Beauty And Sadness

June, moon, doom, gloom.

It's almost ironic that, four years ago, when Tracy Chapman enjoyed her biggest radio hit (and a not insignificant comeback buzz), it was with a modern slant on the old 12-bar blues. The languid, sexy "Give Me One Good Reason" found Chapman all but bursting into joyous song as she ran down the tried-and-true lament of a good love gone wrong. Face it: Only Tracy Chapman could make singing the blues feel like a detour into happy town. I think she may have even been smiling in the video (though it might have been just an odd camera angle — or gas). The irony is that, as followers of the earnest singer/songwriter know, her work is often so serious it borders on the dreary. If it's a good time you crave, hanging out at the Chapman crib might not be in order. With her lovely but monochromatic alto and her sturdy acoustic guitar, Chapman has always seemed like the sort of person to point out the plight of factory workers who stitched up those fly new Nikes you're wearing. Like, bummer, man, ya know?

On her new album, Telling Stories, Chapman isn't any more lighthearted than before, but there are nonetheless some gorgeous moments to be heard. Moments of lovely melodies, quiet beauty, aching heartbreak, delicate emotion and sensual shadings. Much of the work concerns itself with love — in particular, the notion of pledging oneself to someone for eternity. On "Wedding Song" (RealAudio excerpt), Chapman, framed by country-tinged guitars and artfully arranged vocal harmonies, lets herself be swept up (as much as she can be swept up) in a jangly, midtempo display of openness and undying devotion. ("To you I have revealed all my shame, all my faults, all my virtues.") It's a wonderful track, as is the quiet waltz "Unsung Psalm" (RealAudio excerpt), which appears to be either about a funeral or a last act of redemption and carries the hushed, weighted solemnity of an Appalachian country-blues song. Satisfying, as well, is the title track, propelled by an insistent organ riff and laid-back, folk-rock bar-band grooves.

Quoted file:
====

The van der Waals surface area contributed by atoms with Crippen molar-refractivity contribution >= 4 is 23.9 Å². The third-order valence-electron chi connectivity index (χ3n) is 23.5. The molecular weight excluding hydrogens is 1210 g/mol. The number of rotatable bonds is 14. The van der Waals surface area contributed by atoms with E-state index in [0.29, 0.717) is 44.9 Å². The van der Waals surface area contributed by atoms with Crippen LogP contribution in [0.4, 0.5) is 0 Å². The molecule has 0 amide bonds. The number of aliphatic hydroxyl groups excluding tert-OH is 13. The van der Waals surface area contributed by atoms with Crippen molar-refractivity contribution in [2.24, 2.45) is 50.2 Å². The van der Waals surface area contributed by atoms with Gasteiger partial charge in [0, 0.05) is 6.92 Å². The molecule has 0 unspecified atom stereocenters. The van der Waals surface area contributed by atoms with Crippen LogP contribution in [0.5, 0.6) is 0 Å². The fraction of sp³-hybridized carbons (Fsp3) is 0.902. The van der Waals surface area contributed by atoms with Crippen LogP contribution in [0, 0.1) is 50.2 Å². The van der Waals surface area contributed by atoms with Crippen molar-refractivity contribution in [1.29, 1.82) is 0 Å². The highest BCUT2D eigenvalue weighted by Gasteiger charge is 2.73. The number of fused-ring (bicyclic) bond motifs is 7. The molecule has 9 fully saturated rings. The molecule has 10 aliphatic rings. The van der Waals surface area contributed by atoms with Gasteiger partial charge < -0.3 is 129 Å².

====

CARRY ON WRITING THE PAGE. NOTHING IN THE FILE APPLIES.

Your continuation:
That Chapman nonetheless sounds this close to miserable throughout the album should come as no surprise — that is, after all, her longstanding M.O. Unfortunately, about midway through, a certain monotony creeps in; it seems as if Chapman herself begins losing interest. The spareness and one-note melancholy inherent in her voice eventually becomes a drone, and the collection, which had kicked off with a noticeable burst of energy, winds itself down into ... well, dreariness. My advice? Play only the first six songs and call it a day — unless, of course, you're into wallowing in well-intentioned misery.